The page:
by Mark DiMaio
Fantastic work by Delaware Economic Development Office, City of Wilmington and many others in securing Chemours as a Delaware headquartered company. It was no small feat, keeping the approximately 800 jobs in Wilmington. By some estimations, losing Chemours could have resulted in losing over 3,400 direct and indirect jobs and over $550 million dollars in revenue. This is more than a symbolic win for Delaware, it demonstrates that our state can and does compete at a regional level. A key factor in landing Chemours was the passage of the Delaware Competes Act, which modernized Delaware’s corporate income tax code to be competitive not only with surrounding states but nationally. The General Assembly swiftly passed the legislation, demonstrating not only to Chemours but to the business community that Delaware can make policy changes to keep the state competitive.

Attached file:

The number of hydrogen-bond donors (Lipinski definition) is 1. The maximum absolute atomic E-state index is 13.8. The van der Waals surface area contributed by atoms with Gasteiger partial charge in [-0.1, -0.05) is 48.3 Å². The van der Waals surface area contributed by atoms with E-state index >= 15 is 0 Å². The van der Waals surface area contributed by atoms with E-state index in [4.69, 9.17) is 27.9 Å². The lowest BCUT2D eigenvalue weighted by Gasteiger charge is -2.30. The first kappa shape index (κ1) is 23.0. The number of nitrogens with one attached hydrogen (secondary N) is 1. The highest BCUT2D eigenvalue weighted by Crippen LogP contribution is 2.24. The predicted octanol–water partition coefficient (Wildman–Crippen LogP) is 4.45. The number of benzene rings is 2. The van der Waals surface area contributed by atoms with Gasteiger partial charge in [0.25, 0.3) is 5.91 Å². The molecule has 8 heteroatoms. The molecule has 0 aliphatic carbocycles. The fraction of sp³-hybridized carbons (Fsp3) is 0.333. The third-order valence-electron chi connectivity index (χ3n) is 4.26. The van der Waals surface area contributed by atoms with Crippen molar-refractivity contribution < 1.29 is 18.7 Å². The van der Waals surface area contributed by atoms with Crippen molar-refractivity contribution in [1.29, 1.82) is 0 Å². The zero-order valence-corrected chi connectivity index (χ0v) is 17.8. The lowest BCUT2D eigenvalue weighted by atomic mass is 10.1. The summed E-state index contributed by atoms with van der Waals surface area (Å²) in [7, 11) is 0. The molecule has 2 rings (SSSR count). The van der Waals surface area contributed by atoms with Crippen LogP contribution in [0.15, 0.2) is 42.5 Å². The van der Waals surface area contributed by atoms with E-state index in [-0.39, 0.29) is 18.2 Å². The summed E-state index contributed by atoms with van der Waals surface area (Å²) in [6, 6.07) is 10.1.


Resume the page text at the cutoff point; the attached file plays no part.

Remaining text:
But there’s more to be done. The reality is that there may not be another economic “silver bullet” to provide a springboard for economic prosperity. Time and time again, Delaware has demonstrated that it will successfully react to a crisis business situation by bringing public and private sector stakeholders together and making necessary legislative or regulatory changes. The state should be commended for these yeoman efforts. But has the time finally come to formalize these ad-hoc efforts and establish a public-private economic development organization? Many states have already implemented these economic development tools. Recently, the Delaware Business Roundtable (DBRT) published the Delaware Growth Agenda and a key framework component is establishing a public-private economic development organization responsible for crafting a new comprehensive statewide economic development strategic plan with a marketing campaign that pursues new investment and jobs in key industries. We have a great opportunity to be proactive in formalizing our “ad-hoc system” by developing and implementing a public-private economic development partnership. Let’s not wait until the next crisis brings everyone together.